That these are liturgical collections is highlighted by the presence of other manuscripts of Psalms at Qumran that are just that- biblical manuscripts. The Psalms B Scroll is such a text. This Hasmonaean period manuscript preserves much of Psalms 91–94, 99–100, 102–103, 112–116, and 118. Psalms 104–115 were apparently omitted from this manuscript, although they are preserved in other Qumran Psalms scrolls. This text is presented in columnar form according to the poetry of the Psalms and is very close to the Masoretic text.

The Psalms A Scroll is arranged without poetic lines and preserves Psalms 5–6, 36, 33, 35–6, 38, 71, 53–4, 66–67, and 69 in an order different from that of the canonical Psalter. Psalm 32 was clearly omitted. Psalms 38 and 71 appear here as one psalm. This text is simply a copy of the Psalms, which, like all ancient Bible manuscripts, represents the period in which some fluidity in text and arrangement is still found. But this type of biblical text can be clearly distinguished from a liturgical scroll. Other Qumran manuscripts represent the canonical Book of Psalms. The Psalms C Scroll is written in the Qumran system of writing and grammar and was, therefore, prepared for use by the community. The proto-Masoretic type texts were most probably brought from outside the community.

This survey shows that there did not exist an open canon at Qumran for the Book of Psalms. Rather, there are two types of Psalms texts in the Qumran corpus- canonical Psalms scrolls and liturgical collections. By this time, the Psalms were playing a central role in both Temple and non-Temple Jewish worship, and other poems were already beginning to become part of the liturgy of various groups as well.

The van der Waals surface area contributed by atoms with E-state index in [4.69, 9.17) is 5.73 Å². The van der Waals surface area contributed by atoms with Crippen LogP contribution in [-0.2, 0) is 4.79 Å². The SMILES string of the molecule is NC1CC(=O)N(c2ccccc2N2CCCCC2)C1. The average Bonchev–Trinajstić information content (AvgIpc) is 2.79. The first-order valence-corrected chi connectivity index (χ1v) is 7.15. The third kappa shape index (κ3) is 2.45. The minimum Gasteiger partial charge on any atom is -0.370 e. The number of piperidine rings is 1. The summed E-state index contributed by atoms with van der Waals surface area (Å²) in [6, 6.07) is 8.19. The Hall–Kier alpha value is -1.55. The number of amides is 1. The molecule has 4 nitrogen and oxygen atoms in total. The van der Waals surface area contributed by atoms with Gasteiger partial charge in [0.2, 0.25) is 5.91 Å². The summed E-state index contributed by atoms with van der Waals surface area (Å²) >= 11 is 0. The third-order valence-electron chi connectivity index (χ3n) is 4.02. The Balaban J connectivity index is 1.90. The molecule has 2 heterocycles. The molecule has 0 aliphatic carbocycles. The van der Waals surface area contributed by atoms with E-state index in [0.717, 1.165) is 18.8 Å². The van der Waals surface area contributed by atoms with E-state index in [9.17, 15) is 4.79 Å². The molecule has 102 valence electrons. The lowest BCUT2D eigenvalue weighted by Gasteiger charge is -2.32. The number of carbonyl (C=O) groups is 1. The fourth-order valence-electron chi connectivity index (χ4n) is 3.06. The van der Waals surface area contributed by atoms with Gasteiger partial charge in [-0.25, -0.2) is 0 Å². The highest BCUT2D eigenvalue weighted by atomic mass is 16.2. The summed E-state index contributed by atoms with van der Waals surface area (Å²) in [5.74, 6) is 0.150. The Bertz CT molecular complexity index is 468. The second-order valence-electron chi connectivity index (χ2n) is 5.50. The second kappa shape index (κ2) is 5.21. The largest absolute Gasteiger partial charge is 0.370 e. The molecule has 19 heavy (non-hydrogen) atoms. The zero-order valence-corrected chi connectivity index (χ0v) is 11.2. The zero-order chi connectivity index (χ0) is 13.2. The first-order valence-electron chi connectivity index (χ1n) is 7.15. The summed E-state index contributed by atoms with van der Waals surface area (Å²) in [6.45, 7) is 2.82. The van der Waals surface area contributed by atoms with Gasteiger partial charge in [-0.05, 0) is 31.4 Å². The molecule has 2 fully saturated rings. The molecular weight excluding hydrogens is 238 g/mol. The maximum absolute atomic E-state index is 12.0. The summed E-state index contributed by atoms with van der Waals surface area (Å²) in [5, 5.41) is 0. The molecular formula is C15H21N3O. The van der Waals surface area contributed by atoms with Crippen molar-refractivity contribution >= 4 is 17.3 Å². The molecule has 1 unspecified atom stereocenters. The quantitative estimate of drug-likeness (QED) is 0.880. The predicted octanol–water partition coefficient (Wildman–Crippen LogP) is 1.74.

What has been demonstrated by even this cursory survey of the biblical manuscripts from Qumran is at odds with the conventional wisdom that denies the existence of a biblical canon among the Qumran sectarians. It is clear from the evidence that there indeed was a canon of specifically authoritative materials that served as the basis for other compositions. The proto-Masoretic text type was dominant, even though alongside it were texts of sectarian-type as well as a few proto-Samaritan or Septuagintal-type texts. The scrolls, when taken together with the finds from Masada and the Bar Kokhba caves, reveal a process of standardization of this dominant recension, which is attested in rabbinic literature. The process was completed by the time biblical manuscripts were deposited in the Bar Kokhba caves, some sixty-five years after abandonment of the Qumran collection.

The Bible in turn gave rise to numerous apocryphal texts in late antiquity that sought to expand or interpret the canonical Scriptures. Sometimes these compositions were difficult to distinguish from earlier biblical works. At other times, the tendency of these works to rewrite biblical texts must have been obvious to ancient readers. It is to this body of literature, most of which was part of the common heritage of Second Temple Jews, that we now turn to.

Pages 178-180